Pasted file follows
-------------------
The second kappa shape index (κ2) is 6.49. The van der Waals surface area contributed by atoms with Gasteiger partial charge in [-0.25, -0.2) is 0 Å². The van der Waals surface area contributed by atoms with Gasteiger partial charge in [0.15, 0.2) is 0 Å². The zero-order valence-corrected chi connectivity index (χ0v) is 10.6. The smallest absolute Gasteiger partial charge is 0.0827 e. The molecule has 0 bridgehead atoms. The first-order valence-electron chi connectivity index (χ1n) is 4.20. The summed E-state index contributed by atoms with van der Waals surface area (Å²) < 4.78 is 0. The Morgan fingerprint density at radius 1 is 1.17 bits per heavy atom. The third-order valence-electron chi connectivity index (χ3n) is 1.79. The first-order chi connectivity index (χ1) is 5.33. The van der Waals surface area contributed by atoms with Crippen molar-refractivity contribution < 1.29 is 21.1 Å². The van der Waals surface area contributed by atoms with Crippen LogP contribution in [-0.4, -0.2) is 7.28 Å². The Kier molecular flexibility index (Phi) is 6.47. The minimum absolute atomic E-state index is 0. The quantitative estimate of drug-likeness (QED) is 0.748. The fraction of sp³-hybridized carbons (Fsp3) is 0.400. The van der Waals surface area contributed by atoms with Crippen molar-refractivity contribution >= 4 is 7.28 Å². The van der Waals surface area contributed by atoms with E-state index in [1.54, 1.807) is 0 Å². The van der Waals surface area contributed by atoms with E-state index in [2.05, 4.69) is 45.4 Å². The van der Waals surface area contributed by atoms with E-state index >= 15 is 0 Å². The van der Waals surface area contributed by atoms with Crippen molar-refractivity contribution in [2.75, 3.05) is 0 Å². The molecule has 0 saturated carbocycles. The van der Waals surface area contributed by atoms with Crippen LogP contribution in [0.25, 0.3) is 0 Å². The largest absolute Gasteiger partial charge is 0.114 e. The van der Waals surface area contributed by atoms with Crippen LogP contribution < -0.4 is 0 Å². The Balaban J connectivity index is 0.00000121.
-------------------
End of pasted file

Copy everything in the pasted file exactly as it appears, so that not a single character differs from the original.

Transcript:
The second kappa shape index (κ2) is 6.49. The van der Waals surface area contributed by atoms with Gasteiger partial charge in [-0.25, -0.2) is 0 Å². The van der Waals surface area contributed by atoms with Gasteiger partial charge in [0.15, 0.2) is 0 Å². The zero-order valence-corrected chi connectivity index (χ0v) is 10.6. The smallest absolute Gasteiger partial charge is 0.0827 e. The molecule has 0 bridgehead atoms. The first-order valence-electron chi connectivity index (χ1n) is 4.20. The summed E-state index contributed by atoms with van der Waals surface area (Å²) < 4.78 is 0. The Morgan fingerprint density at radius 1 is 1.17 bits per heavy atom. The third-order valence-electron chi connectivity index (χ3n) is 1.79. The first-order chi connectivity index (χ1) is 5.33. The van der Waals surface area contributed by atoms with Crippen molar-refractivity contribution < 1.29 is 21.1 Å². The van der Waals surface area contributed by atoms with Crippen LogP contribution in [-0.4, -0.2) is 7.28 Å². The Kier molecular flexibility index (Phi) is 6.47. The minimum absolute atomic E-state index is 0. The quantitative estimate of drug-likeness (QED) is 0.748. The fraction of sp³-hybridized carbons (Fsp3) is 0.400. The van der Waals surface area contributed by atoms with Crippen molar-refractivity contribution >= 4 is 7.28 Å². The van der Waals surface area contributed by atoms with E-state index in [1.54, 1.807) is 0 Å². The van der Waals surface area contributed by atoms with E-state index in [2.05, 4.69) is 45.4 Å². The van der Waals surface area contributed by atoms with E-state index >= 15 is 0 Å². The van der Waals surface area contributed by atoms with Crippen molar-refractivity contribution in [2.75, 3.05) is 0 Å². The molecule has 0 saturated carbocycles. The van der Waals surface area contributed by atoms with Crippen LogP contribution in [0.25, 0.3) is 0 Å². The largest absolute Gasteiger partial charge is 0.114 e. The van der Waals surface area contributed by atoms with Crippen LogP contribution < -0.4 is 0 Å². The Balaban J connectivity index is 0.00000121.